Thwarting Shareholder Activism Through Engagement

As the 2017 proxy season draws to a close for most companies, it is obvious that shareholder activism remains alive and well, though the actual number of public activist campaigns appears to have tapered off slightly as compared to recent years. Activism takes many forms, ranging from takeover proxy battles to proxy access proposals to single-issue social welfare proposals. Particularly noteworthy is an apparent trend among institutional investors to target small and mid-size companies, perhaps believing (perhaps correctly) that these companies are ill-prepared to resist their forays. Companies have a wide array of defensive techniques at their disposal, depending on the nature of the activist’s approach, one of which is effective shareholder engagement. The good news is that more and more institutions are welcoming, and even encouraging, engagement with their portfolio companies. And while small and mid-size companies still sometimes struggle to get the attention of major institutions, this has become less problematic now that shareholder engagement is standard practice in corporate America. Although many of the governance benefits of shareholder engagement are widely known, often overlooked is its ability to thwart shareholder activism. Better communication between the company and its major shareholders reduces misunderstandings about management’s strategy or the reasons behind its latest moves. Misunderstandings, in turn, may lead to activism, or a willingness to side with activists. Strong relationships with traditionally non-activist institutional shareholders (by far the larger percentage) have the ability to actually deter activist behavior before it even happens, or to nip it before it gains too much momentum. For example, many activist shareholders own a relatively small percentage of the target company, particularly as compared...

Don’t Forget the Say-on-Frequency Form 8-K

The proxy rules require that public companies submit a nonbinding proposal to their shareholders every six years regarding how often they should hold say-on-pay votes, known as “say-on-frequency.” Most companies held their first say-on-frequency vote in 2011 and will be including another vote in their 2017 proxy statements. (“Smaller reporting companies” were not required to hold their first say-on-frequency vote until 2013, meaning that they won’t have to do it again until 2019, and there are special rules for “emerging growth companies.”) Shareholders may choose to vote on executive compensation every year, every two years or every three years, or they may choose to abstain. Though the vote is nonbinding, the charter of most compensation committees requires them to consider the outcome of the shareholder vote when deciding how best to proceed. Indeed, companies must amend their initial post-meeting Item 5.07 Form 8-K (which reports voting results) no later than 150 calendar days after the end of the shareholder meeting at which the vote was taken in order to “disclose the company’s decision in light of such vote as to how frequently the company will include a shareholder vote on the compensation of executives in its proxy materials….” Back in 2011 when these rules were still new, more than a few companies failed to make the necessary Form 8-K disclosures. While this may not sound like a big deal, in fact it is. A missed Form 8-K filing can render a company ineligible to use Form S-3 during the 12 months following the date that the Form 8-K should have been filed. For companies planning to raise capital in...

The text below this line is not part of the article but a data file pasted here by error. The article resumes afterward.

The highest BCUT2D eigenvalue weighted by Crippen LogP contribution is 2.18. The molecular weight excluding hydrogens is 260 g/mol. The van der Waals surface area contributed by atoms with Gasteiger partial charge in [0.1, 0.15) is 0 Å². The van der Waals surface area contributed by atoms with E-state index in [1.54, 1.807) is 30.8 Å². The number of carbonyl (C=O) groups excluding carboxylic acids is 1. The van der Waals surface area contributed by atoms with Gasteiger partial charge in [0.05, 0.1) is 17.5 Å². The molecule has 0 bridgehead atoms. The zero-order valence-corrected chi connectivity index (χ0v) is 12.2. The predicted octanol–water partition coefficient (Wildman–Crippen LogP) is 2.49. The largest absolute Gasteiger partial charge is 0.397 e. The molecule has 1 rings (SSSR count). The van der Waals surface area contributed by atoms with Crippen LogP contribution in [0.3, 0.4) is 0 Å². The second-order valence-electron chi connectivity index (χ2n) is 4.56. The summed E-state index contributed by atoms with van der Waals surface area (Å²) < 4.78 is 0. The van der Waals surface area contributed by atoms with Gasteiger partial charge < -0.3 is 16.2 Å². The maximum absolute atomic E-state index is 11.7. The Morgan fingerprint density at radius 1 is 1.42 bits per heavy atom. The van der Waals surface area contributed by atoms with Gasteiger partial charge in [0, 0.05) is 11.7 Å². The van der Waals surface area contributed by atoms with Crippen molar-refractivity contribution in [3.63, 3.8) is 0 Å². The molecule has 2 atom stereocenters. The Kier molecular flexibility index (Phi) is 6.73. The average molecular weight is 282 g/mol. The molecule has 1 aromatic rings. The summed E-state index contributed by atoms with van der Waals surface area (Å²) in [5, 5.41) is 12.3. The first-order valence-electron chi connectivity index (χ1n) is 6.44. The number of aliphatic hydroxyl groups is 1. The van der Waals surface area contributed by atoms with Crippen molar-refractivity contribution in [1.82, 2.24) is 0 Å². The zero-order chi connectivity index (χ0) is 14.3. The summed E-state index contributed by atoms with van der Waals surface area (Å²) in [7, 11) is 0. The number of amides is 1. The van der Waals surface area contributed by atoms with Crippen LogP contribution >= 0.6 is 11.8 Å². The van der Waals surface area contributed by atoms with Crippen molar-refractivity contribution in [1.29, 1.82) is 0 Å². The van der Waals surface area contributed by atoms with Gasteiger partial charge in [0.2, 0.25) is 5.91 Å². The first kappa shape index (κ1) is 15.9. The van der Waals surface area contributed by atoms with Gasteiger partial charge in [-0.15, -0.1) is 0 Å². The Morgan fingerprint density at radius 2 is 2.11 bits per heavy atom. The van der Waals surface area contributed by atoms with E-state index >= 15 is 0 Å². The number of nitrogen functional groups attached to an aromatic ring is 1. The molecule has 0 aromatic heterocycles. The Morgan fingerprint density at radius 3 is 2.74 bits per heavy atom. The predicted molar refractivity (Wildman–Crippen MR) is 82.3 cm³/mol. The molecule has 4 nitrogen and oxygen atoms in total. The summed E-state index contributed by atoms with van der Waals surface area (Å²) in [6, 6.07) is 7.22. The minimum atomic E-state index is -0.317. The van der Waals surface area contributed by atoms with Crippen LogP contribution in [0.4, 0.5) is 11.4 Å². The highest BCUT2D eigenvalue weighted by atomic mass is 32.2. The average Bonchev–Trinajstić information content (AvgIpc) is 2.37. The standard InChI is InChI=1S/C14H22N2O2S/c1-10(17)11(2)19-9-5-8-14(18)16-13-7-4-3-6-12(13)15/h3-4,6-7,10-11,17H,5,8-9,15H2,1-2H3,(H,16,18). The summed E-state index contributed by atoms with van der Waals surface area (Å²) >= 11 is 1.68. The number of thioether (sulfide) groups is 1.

It’s Time to Consider Virtual Annual Meetings

More and more companies are moving to virtual-only or hybrid (both virtual and physical) annual shareholder meetings, though they remain in a substantial minority. Other companies sometimes pause to consider virtual meetings as they begin the annual proxy season sprint, then abandon the notion due to the press of time. Many (most?) companies haven’t yet considered them at all. In truth, there is much to be thought through, and much to be put in place, before taking the virtual meeting plunge—so much so that companies with spring proxy seasons have likely missed their chance for this year. Now is the perfect time, however, to tee up the issue for next year while management and the board of directors is focused on the annual meeting process. What is a virtual annual shareholders’ meeting? Virtual meetings can take many forms. Some are solely audio, much like most quarterly earnings calls. Others include video, much like a typical webcast. And as mentioned above, some companies (often those transitioning from physical to virtual-only meetings) hold hybrid meetings. Essentially, shareholders are issued a verifiable control number that allows them to access a secure meeting page, where they may listen to the meeting presentation and vote (if they have not already done so by proxy or if they wish to change their prior vote). Often they can ask questions, whether in real time by audio or electronically, or by submitting questions ahead of time. The meeting details and logistics of a virtual meeting can be tailored to the needs of each company, based on its analysis of its shareholder base and the message it wants...